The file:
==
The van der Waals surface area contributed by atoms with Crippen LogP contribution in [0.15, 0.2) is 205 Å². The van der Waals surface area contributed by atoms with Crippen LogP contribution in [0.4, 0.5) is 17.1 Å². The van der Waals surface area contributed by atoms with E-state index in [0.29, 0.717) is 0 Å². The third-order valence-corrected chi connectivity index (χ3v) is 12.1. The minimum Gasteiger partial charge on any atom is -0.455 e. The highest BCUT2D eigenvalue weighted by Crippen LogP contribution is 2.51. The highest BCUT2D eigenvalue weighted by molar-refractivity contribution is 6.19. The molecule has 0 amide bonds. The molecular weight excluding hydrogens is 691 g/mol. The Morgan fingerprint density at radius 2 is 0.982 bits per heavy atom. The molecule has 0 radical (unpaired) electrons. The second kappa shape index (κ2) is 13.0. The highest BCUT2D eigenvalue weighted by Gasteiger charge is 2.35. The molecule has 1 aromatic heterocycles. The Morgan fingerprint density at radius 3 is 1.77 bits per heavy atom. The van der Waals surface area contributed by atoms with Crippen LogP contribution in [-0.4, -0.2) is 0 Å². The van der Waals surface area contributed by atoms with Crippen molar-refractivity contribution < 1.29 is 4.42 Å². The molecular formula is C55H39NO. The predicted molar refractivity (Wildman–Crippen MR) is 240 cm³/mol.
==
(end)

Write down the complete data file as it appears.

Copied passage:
The van der Waals surface area contributed by atoms with Crippen LogP contribution in [0.15, 0.2) is 205 Å². The van der Waals surface area contributed by atoms with Crippen LogP contribution in [0.4, 0.5) is 17.1 Å². The van der Waals surface area contributed by atoms with E-state index in [0.29, 0.717) is 0 Å². The third-order valence-corrected chi connectivity index (χ3v) is 12.1. The minimum Gasteiger partial charge on any atom is -0.455 e. The highest BCUT2D eigenvalue weighted by Crippen LogP contribution is 2.51. The highest BCUT2D eigenvalue weighted by molar-refractivity contribution is 6.19. The molecule has 0 amide bonds. The molecular weight excluding hydrogens is 691 g/mol. The Morgan fingerprint density at radius 2 is 0.982 bits per heavy atom. The molecule has 0 radical (unpaired) electrons. The second kappa shape index (κ2) is 13.0. The highest BCUT2D eigenvalue weighted by Gasteiger charge is 2.35. The molecule has 1 aromatic heterocycles. The Morgan fingerprint density at radius 3 is 1.77 bits per heavy atom. The van der Waals surface area contributed by atoms with Crippen LogP contribution in [-0.4, -0.2) is 0 Å². The van der Waals surface area contributed by atoms with Crippen molar-refractivity contribution < 1.29 is 4.42 Å². The molecular formula is C55H39NO. The predicted molar refractivity (Wildman–Crippen MR) is 240 cm³/mol.